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On Tuesday, the deadline for nominating horses for the Triple Crown races, West paid the $600 to make Stocks Up eligible. Late nominations, due by March 17, cost $3,000.

“It’s good to have her eligible, just in case,” West said. “But we’re really not thinking of running her against colts in the Kentucky Derby. The race we’d really like to win is the Kentucky Oaks, the day before the Derby.”

Not wanting to compete with the Super Bowl, Gulfstream Park will be closed Sunday. On Monday, the Miami-area track will run the I Guarantee It Stakes, which is named after the claim Joe Namath made on behalf of his New York Jets before they upset the Baltimore Colts 20 years ago.

Horse Racing Notes

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Last Thursday, Willie Washington claimed 2 horses--Naked Jaybird and Notable Host--out of the same race at Santa Anita, for $12,500 apiece. Other trainers also claimed the horses, but Washington won a shake of numbered pills in order to get the horses. At the claim box, trainer Sandy Shulman, who had lost the shake for Naked Jaybird, said: “I know you got them both, Willie, but Naked Jaybird is the one you’ll really want.” Naked Jaybird, who finished fourth last week, was run back by Washington on Monday for a $16,000 claiming price and he won, paying $15.80.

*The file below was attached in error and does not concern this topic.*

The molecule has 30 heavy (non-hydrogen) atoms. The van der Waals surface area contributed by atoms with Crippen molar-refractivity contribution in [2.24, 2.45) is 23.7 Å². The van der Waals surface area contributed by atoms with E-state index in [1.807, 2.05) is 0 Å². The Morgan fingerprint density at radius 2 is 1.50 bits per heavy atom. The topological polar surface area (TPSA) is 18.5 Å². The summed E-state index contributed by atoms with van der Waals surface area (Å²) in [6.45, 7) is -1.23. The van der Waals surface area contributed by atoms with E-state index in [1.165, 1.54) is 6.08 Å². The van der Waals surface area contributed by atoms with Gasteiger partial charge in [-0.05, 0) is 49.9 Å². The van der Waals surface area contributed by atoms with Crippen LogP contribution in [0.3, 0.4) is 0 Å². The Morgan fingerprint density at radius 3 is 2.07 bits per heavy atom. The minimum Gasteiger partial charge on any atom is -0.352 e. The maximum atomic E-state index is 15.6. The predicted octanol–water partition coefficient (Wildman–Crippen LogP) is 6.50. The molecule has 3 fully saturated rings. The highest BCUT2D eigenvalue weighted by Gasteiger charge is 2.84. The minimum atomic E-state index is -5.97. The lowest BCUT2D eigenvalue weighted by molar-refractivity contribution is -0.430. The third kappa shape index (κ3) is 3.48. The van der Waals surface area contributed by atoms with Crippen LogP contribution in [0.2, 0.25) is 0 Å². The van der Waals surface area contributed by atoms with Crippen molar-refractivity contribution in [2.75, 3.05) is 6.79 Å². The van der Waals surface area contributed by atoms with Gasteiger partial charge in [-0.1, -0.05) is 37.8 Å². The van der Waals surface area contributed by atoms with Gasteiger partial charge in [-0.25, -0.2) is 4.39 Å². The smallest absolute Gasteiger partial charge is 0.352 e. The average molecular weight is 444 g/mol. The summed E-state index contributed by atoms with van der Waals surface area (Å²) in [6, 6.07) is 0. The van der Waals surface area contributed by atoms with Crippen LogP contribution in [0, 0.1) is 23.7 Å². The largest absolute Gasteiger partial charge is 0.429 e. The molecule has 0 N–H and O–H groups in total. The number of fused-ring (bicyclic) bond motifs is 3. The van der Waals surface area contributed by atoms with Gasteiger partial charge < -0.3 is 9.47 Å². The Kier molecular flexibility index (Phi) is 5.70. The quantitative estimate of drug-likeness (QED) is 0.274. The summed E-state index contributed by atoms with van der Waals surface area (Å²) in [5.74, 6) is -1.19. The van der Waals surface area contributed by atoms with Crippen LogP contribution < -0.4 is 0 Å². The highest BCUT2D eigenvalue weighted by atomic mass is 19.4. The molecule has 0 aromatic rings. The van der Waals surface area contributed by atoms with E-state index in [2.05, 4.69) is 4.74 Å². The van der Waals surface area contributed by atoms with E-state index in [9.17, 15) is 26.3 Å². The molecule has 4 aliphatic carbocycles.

Doodlin, a 4-year-old pacer who had 18 wins, 2 seconds and 4 thirds in 25 starts last year, is 2 for 2 at Los Alamitos this year. . . . It’s no typographical error--quarter horse racing’s horse of the year will be announced on Feb. 5 at 6 in the morning, Los Angeles time. The leading candidates in what is expected to be a close vote are Dash for Speed, Florentine, Merganser and Shawnes Favorite.

In 1987, Aaron Gryder’s mounts earned almost $3 million and he was one of the top apprentices in the country. This season at Santa Anita, through last weekend, Gryder had won 2 of 63 races and after today he’s going to try his luck at Bay Meadows. . . . Cutlass Reality will use the San Antonio Handicap on Feb. 12 as his prep for the $1-million Santa Anita Handicap on March 5. In the 1980s, only two horses--Bates Motel and Lord at War--have managed a San Antonio-Big ‘Cap double. . . . Winning Colors, last year’s Kentucky Derby winner, probably won’t run at the Santa Anita meeting.

Great Genes is listed at 30-1 by the Frontier Hotel in Las Vegas for the Kentucky Derby. Great Genes broke down at Del Mar last August and had to be destroyed. . . . Feraud, who broke down on Santa Anita’s turf course Saturday, was destroyed with a lethal injection Tuesday when it was determined that he couldn’t be saved for breeding.